The power and volume buttons have a nice click to them. With the home button having a satisfying squishy click. At first it seems too squish, like pushing into a sponge, but then it clicks with a nice tactile feedback.
The cameras are nothing special. The Tab Pro 8.4 is not so large as to be completely absurd as a camera, like an iPad. But is large and some people may feel awkward using it. The rear 8 megapixel camera is good enough for when the 8.4 is the only camera you have. I wouldn’t reach for it if I had my phone in arms length.
The front camera is decent for video chatting. It is high res compared to most 1.3mp cameras with decent low light performance.
I don’t use the Tab Pro 8.4 throughout the day so I keep it in Airplane mode to save battery life. If I need to download something or browse the web I’ll turn on wifi. Because I use it mostly for reading books I don’t need wireless that often. Just to sync reading positions, or download the latest Pocket articles. This helps the batter last me a week or so when reading every day.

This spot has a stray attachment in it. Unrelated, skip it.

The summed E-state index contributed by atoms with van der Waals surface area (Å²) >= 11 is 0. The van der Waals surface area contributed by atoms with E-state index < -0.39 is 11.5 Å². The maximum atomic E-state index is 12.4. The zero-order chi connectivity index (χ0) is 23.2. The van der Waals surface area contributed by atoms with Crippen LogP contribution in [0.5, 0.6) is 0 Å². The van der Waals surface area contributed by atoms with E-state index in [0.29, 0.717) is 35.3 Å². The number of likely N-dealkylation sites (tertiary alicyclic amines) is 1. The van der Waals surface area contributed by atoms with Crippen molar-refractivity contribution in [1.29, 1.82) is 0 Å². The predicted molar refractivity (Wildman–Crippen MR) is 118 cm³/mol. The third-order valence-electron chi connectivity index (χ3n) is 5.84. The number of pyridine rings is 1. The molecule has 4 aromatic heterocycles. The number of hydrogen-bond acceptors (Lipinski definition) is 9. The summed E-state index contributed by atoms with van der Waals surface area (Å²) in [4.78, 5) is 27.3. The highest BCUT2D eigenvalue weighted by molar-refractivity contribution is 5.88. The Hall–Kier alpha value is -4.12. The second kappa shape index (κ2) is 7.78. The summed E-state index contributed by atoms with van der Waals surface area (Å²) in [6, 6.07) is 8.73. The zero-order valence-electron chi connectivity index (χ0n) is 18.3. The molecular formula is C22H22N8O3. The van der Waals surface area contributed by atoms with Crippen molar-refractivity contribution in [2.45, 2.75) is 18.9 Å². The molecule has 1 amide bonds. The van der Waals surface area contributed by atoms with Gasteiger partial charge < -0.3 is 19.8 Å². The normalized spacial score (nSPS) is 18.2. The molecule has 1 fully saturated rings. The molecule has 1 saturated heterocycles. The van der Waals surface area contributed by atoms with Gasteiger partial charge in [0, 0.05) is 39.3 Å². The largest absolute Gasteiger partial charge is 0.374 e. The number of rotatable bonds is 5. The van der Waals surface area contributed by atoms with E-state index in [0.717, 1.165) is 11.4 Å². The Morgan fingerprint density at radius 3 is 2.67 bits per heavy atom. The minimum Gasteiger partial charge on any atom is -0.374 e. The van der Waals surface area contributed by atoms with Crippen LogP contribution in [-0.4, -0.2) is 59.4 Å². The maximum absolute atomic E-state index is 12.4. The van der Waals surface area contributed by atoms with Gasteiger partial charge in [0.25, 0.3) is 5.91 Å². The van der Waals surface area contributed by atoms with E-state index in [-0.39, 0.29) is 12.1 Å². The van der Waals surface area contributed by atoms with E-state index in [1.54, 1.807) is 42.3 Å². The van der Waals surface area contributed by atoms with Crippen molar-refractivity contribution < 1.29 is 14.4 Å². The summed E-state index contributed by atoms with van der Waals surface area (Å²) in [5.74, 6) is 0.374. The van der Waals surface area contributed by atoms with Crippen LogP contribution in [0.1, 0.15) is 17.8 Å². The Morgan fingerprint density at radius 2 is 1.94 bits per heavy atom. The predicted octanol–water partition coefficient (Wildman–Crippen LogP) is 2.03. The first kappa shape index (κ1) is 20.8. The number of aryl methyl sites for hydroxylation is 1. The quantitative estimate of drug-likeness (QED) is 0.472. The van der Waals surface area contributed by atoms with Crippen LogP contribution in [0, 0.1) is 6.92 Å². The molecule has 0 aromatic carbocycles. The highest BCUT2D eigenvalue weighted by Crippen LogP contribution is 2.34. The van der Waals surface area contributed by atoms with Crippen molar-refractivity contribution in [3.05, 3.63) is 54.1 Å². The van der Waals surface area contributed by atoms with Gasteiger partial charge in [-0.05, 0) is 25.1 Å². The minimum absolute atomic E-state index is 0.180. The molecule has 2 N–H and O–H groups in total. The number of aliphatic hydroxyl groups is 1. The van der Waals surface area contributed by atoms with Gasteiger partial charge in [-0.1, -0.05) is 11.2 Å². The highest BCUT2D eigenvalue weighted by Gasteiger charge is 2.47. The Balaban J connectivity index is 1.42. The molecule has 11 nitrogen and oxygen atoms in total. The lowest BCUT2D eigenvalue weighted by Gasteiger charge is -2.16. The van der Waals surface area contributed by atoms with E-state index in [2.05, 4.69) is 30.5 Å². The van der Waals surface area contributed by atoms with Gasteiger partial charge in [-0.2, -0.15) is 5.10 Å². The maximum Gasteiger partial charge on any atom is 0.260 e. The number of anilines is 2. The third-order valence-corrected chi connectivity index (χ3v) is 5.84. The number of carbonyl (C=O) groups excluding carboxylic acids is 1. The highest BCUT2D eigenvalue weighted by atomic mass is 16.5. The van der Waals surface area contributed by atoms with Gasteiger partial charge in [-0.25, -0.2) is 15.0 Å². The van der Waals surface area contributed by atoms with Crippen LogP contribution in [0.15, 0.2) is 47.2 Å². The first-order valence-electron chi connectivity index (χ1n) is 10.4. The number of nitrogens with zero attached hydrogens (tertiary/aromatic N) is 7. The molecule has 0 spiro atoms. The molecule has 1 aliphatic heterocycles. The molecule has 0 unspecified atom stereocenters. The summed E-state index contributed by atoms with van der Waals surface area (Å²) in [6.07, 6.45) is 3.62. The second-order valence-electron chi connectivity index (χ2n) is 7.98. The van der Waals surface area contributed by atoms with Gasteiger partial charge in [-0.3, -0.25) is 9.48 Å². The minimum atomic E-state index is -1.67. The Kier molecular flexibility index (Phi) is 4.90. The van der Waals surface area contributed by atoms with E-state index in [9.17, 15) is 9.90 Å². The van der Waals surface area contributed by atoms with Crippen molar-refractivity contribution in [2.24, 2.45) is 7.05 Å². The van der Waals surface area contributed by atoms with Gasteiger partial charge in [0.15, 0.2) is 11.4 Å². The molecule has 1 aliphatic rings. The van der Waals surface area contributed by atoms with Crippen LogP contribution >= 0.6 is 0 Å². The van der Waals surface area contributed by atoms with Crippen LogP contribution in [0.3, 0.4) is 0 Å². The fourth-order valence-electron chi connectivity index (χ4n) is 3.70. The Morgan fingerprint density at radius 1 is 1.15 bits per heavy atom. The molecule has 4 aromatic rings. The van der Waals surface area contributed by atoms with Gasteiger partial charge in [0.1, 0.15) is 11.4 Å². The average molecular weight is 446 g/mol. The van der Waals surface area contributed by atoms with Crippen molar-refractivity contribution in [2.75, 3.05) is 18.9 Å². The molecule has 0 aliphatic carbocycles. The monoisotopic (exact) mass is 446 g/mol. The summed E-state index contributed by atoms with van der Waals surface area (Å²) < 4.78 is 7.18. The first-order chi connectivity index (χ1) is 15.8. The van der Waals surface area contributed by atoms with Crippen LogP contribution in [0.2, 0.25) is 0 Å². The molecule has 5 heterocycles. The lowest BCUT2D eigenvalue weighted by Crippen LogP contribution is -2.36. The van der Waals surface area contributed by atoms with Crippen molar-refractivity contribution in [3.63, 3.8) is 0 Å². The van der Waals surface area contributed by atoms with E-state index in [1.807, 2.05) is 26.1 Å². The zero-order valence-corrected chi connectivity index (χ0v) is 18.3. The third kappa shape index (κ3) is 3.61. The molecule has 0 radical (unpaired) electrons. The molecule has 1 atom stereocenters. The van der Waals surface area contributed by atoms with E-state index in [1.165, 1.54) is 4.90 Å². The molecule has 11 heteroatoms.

One of the consequences of Airplane Mode is that when I do turn it on I am inundated with notifications. It blows up like a Christmas tree lighting.
The Tab Pro 8.4 comes with the standard Samsung TouchWiz. Instead I use Nova Launcher, so my main experience isn’t so bad. The only place it’s really in my face is in the System Settings. Where it seems Samsung has decided to move settings around in a random haphazard method.
But this is Android, and with Nova I have pretty much the same experience as on my other Android devices.
I don’t experience or notice much of a slowdown when using apps. Granted there isn’t much processor overhead to reading ebooks, but it show that either Samsung has improved TouchWiz or the quad core 2.3 GHz processor really does a good job of moving everything along.
The Tab Pro 8.4 is wonderful
For me, reading ebooks and longer articles, the Tab Pro 8.4 is great. It’s comfortable to hold, and the bright high resolution screen draws beautiful text that’s easy to read.